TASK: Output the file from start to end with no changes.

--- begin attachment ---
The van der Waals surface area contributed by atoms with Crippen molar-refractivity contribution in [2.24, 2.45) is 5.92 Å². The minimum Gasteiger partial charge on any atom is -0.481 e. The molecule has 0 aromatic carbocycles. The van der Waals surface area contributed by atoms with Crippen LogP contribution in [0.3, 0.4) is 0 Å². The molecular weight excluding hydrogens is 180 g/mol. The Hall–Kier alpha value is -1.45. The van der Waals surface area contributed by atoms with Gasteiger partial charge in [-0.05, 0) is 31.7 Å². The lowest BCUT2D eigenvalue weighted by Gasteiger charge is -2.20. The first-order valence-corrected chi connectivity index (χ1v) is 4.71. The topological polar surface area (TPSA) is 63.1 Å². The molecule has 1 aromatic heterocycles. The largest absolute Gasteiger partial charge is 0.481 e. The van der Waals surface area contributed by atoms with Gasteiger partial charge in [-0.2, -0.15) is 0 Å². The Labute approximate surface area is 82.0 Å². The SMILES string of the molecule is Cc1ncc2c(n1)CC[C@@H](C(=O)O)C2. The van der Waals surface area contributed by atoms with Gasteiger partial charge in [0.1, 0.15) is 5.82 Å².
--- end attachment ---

The van der Waals surface area contributed by atoms with Crippen molar-refractivity contribution in [2.24, 2.45) is 5.92 Å². The minimum Gasteiger partial charge on any atom is -0.481 e. The molecule has 0 aromatic carbocycles. The van der Waals surface area contributed by atoms with Crippen LogP contribution in [0.3, 0.4) is 0 Å². The molecular weight excluding hydrogens is 180 g/mol. The Hall–Kier alpha value is -1.45. The van der Waals surface area contributed by atoms with Gasteiger partial charge in [-0.05, 0) is 31.7 Å². The lowest BCUT2D eigenvalue weighted by Gasteiger charge is -2.20. The first-order valence-corrected chi connectivity index (χ1v) is 4.71. The topological polar surface area (TPSA) is 63.1 Å². The molecule has 1 aromatic heterocycles. The largest absolute Gasteiger partial charge is 0.481 e. The van der Waals surface area contributed by atoms with Gasteiger partial charge in [-0.2, -0.15) is 0 Å². The Labute approximate surface area is 82.0 Å². The SMILES string of the molecule is Cc1ncc2c(n1)CC[C@@H](C(=O)O)C2. The van der Waals surface area contributed by atoms with Gasteiger partial charge in [0.1, 0.15) is 5.82 Å².